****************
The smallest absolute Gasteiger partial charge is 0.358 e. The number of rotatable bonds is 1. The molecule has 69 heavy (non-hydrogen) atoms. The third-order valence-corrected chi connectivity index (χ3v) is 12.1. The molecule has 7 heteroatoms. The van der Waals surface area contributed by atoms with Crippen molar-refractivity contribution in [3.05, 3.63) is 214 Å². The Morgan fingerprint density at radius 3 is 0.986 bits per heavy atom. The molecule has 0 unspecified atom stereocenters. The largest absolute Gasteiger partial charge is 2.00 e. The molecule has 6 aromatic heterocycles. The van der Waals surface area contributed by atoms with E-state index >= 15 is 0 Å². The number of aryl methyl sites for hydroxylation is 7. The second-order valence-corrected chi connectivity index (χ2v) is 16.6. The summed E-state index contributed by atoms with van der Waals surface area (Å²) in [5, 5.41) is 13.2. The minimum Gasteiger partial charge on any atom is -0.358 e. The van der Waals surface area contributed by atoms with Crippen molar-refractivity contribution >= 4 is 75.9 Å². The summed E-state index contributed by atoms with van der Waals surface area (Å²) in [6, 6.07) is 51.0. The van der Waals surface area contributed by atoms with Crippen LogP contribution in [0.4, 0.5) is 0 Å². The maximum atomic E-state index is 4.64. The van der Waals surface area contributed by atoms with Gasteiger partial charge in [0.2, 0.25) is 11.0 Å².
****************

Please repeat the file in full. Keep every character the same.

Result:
The smallest absolute Gasteiger partial charge is 0.358 e. The number of rotatable bonds is 1. The molecule has 69 heavy (non-hydrogen) atoms. The third-order valence-corrected chi connectivity index (χ3v) is 12.1. The molecule has 7 heteroatoms. The van der Waals surface area contributed by atoms with Crippen molar-refractivity contribution in [3.05, 3.63) is 214 Å². The Morgan fingerprint density at radius 3 is 0.986 bits per heavy atom. The molecule has 0 unspecified atom stereocenters. The largest absolute Gasteiger partial charge is 2.00 e. The molecule has 6 aromatic heterocycles. The van der Waals surface area contributed by atoms with E-state index >= 15 is 0 Å². The number of aryl methyl sites for hydroxylation is 7. The second-order valence-corrected chi connectivity index (χ2v) is 16.6. The summed E-state index contributed by atoms with van der Waals surface area (Å²) in [5, 5.41) is 13.2. The minimum Gasteiger partial charge on any atom is -0.358 e. The van der Waals surface area contributed by atoms with Crippen molar-refractivity contribution >= 4 is 75.9 Å². The summed E-state index contributed by atoms with van der Waals surface area (Å²) in [6, 6.07) is 51.0. The van der Waals surface area contributed by atoms with Crippen LogP contribution in [0.4, 0.5) is 0 Å². The maximum atomic E-state index is 4.64. The van der Waals surface area contributed by atoms with Gasteiger partial charge in [0.2, 0.25) is 11.0 Å².